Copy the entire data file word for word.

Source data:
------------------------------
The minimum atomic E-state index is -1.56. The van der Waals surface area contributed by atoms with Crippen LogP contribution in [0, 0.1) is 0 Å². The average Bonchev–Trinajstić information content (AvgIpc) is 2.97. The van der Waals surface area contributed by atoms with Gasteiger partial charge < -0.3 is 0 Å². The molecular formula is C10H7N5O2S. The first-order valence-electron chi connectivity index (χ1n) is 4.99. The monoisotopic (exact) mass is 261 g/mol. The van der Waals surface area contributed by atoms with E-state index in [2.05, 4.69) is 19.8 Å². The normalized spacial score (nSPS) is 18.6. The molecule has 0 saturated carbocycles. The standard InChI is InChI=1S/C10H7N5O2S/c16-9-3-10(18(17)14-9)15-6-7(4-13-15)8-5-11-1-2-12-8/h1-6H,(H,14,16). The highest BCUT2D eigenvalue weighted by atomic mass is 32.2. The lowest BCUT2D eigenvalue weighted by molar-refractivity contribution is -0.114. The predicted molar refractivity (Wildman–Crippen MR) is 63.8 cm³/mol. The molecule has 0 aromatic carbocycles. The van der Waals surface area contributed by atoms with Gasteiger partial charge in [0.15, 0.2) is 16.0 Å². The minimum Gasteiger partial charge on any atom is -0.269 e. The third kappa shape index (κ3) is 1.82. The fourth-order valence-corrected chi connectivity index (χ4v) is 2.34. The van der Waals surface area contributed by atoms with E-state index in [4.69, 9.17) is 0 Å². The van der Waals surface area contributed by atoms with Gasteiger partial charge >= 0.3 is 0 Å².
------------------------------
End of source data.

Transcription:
The minimum atomic E-state index is -1.56. The van der Waals surface area contributed by atoms with Crippen LogP contribution in [0, 0.1) is 0 Å². The average Bonchev–Trinajstić information content (AvgIpc) is 2.97. The van der Waals surface area contributed by atoms with Gasteiger partial charge < -0.3 is 0 Å². The molecular formula is C10H7N5O2S. The first-order valence-electron chi connectivity index (χ1n) is 4.99. The monoisotopic (exact) mass is 261 g/mol. The van der Waals surface area contributed by atoms with E-state index in [2.05, 4.69) is 19.8 Å². The normalized spacial score (nSPS) is 18.6. The molecule has 0 saturated carbocycles. The standard InChI is InChI=1S/C10H7N5O2S/c16-9-3-10(18(17)14-9)15-6-7(4-13-15)8-5-11-1-2-12-8/h1-6H,(H,14,16). The highest BCUT2D eigenvalue weighted by atomic mass is 32.2. The lowest BCUT2D eigenvalue weighted by molar-refractivity contribution is -0.114. The predicted molar refractivity (Wildman–Crippen MR) is 63.8 cm³/mol. The molecule has 0 aromatic carbocycles. The van der Waals surface area contributed by atoms with Gasteiger partial charge in [0.15, 0.2) is 16.0 Å². The minimum Gasteiger partial charge on any atom is -0.269 e. The third kappa shape index (κ3) is 1.82. The fourth-order valence-corrected chi connectivity index (χ4v) is 2.34. The van der Waals surface area contributed by atoms with E-state index in [4.69, 9.17) is 0 Å². The van der Waals surface area contributed by atoms with Gasteiger partial charge >= 0.3 is 0 Å².